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Libya Declares State of Emergency in Zliten Due to Rising Groundwater Levels

Wed 07 Feb 2024 | 04:03 PM
By Ahmad El-Assasy

The government of Libya, appointed by the Parliament, has declared a state of maximum emergency in the city of Zliten, located in the western part of the country, due to a significant rise in groundwater levels reaching the surface. 

The government has urged relevant authorities to take necessary exceptional measures to address the resulting situations, including protecting the city's residents from the dangers of this water and assisting them in overcoming its effects.

In response, the Libyan Parliament's Committee on Energy and Natural Resources issued a statement calling for immediate and urgent intervention by the Libyan government and all relevant entities to resolve the issue of rising groundwater levels in Zliten to prevent a potential humanitarian or environmental disaster.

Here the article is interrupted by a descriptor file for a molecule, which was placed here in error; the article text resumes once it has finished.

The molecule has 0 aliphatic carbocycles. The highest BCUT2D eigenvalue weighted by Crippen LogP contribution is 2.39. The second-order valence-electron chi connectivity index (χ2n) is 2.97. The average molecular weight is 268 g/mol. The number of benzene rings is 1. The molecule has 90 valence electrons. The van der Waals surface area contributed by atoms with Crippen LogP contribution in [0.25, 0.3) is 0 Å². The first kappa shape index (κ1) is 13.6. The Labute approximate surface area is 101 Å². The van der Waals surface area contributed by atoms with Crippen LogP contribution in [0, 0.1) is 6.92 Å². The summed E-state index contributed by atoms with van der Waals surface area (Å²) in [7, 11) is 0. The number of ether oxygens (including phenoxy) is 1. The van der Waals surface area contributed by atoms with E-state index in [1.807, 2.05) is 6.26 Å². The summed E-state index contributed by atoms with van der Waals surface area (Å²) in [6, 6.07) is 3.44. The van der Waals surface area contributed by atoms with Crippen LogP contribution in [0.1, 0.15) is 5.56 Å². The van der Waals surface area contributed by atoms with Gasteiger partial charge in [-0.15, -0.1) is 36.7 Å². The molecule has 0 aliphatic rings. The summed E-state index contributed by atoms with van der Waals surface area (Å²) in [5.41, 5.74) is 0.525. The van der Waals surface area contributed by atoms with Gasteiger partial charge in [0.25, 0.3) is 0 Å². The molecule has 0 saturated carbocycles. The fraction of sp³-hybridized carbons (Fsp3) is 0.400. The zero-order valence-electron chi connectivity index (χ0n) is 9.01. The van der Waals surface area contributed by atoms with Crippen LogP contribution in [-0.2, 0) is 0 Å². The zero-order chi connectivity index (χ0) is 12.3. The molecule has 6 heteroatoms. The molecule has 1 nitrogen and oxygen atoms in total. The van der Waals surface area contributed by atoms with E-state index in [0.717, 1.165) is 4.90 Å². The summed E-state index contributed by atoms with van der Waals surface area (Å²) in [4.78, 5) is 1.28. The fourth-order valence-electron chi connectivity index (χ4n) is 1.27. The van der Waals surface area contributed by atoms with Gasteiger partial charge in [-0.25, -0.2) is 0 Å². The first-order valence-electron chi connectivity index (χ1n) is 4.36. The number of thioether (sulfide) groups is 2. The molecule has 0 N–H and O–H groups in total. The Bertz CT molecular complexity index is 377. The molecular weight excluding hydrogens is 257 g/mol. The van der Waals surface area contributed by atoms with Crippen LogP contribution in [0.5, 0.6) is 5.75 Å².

Miftah Hamadi, the Mayor of Zliten Municipality, announced that 80 homes would need to be evacuated. During a press conference held by the Government of National Unity in Tripoli on Tuesday, Hamadi stated, "We will begin with a drainage network covering 5,000 square meters, to be implemented as a surface solution provided by the local council's consulting team."

Hamadi further explained that the assessment and documentation of damages in the affected areas would be transferred to the Ministry of Local Governance for follow-up and necessary actions. 

He also mentioned that the current treatment of swamps and polluted ponds involves chemical pesticide injections under the supervision of the Environmental Sanitation Office to prevent the spread of harmful pests.

Zliten, a city in western Libya, has been experiencing a peculiar phenomenon for years, where groundwater surges upwards, causing damage to buildings and agricultural lands. 

The severity of this phenomenon has increased in recent weeks, prompting families to flee the city.

Observers speculate that the Great Man-Made River, a massive irrigation project, may have contributed to the increased groundwater levels along the coast, leading to cracks in the earth's layers.